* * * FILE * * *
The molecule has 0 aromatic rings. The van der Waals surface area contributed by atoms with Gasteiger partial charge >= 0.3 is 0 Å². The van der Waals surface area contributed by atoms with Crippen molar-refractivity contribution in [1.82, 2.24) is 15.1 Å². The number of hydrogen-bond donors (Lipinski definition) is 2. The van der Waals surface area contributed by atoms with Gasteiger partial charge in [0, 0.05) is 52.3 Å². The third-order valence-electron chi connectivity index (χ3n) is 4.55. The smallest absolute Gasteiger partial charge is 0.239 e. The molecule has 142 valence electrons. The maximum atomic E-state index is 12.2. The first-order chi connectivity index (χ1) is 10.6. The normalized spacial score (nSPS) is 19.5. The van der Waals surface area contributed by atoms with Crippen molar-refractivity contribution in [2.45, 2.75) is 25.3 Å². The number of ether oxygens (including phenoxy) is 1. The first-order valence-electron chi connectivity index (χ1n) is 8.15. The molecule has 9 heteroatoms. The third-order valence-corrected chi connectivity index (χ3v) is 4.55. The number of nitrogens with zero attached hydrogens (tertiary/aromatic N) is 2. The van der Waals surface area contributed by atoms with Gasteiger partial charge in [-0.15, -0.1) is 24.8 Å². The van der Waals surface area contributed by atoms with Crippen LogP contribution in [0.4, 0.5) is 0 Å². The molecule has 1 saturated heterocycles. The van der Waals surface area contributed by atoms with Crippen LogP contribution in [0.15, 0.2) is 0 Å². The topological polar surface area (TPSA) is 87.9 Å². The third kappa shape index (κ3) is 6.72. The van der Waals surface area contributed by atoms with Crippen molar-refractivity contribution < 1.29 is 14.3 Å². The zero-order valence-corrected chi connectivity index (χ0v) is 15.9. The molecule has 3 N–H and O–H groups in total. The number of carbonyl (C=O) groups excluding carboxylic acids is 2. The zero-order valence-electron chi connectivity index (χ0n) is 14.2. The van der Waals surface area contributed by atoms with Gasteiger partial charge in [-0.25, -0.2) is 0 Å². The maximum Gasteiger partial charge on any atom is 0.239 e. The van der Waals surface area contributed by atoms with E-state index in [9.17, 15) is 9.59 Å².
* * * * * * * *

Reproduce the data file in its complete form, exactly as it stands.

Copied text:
The molecule has 0 aromatic rings. The van der Waals surface area contributed by atoms with Gasteiger partial charge >= 0.3 is 0 Å². The van der Waals surface area contributed by atoms with Crippen molar-refractivity contribution in [1.82, 2.24) is 15.1 Å². The number of hydrogen-bond donors (Lipinski definition) is 2. The van der Waals surface area contributed by atoms with Gasteiger partial charge in [0, 0.05) is 52.3 Å². The third-order valence-electron chi connectivity index (χ3n) is 4.55. The smallest absolute Gasteiger partial charge is 0.239 e. The molecule has 142 valence electrons. The maximum atomic E-state index is 12.2. The first-order chi connectivity index (χ1) is 10.6. The normalized spacial score (nSPS) is 19.5. The van der Waals surface area contributed by atoms with Crippen molar-refractivity contribution in [2.45, 2.75) is 25.3 Å². The number of ether oxygens (including phenoxy) is 1. The first-order valence-electron chi connectivity index (χ1n) is 8.15. The molecule has 9 heteroatoms. The third-order valence-corrected chi connectivity index (χ3v) is 4.55. The number of nitrogens with zero attached hydrogens (tertiary/aromatic N) is 2. The van der Waals surface area contributed by atoms with Gasteiger partial charge in [-0.15, -0.1) is 24.8 Å². The van der Waals surface area contributed by atoms with Crippen LogP contribution in [0.4, 0.5) is 0 Å². The molecule has 1 saturated heterocycles. The van der Waals surface area contributed by atoms with Crippen LogP contribution in [0.15, 0.2) is 0 Å². The topological polar surface area (TPSA) is 87.9 Å². The third kappa shape index (κ3) is 6.72. The van der Waals surface area contributed by atoms with Crippen molar-refractivity contribution < 1.29 is 14.3 Å². The zero-order valence-corrected chi connectivity index (χ0v) is 15.9. The molecule has 3 N–H and O–H groups in total. The number of carbonyl (C=O) groups excluding carboxylic acids is 2. The zero-order valence-electron chi connectivity index (χ0n) is 14.2. The van der Waals surface area contributed by atoms with Gasteiger partial charge in [-0.25, -0.2) is 0 Å². The maximum Gasteiger partial charge on any atom is 0.239 e. The van der Waals surface area contributed by atoms with E-state index in [9.17, 15) is 9.59 Å².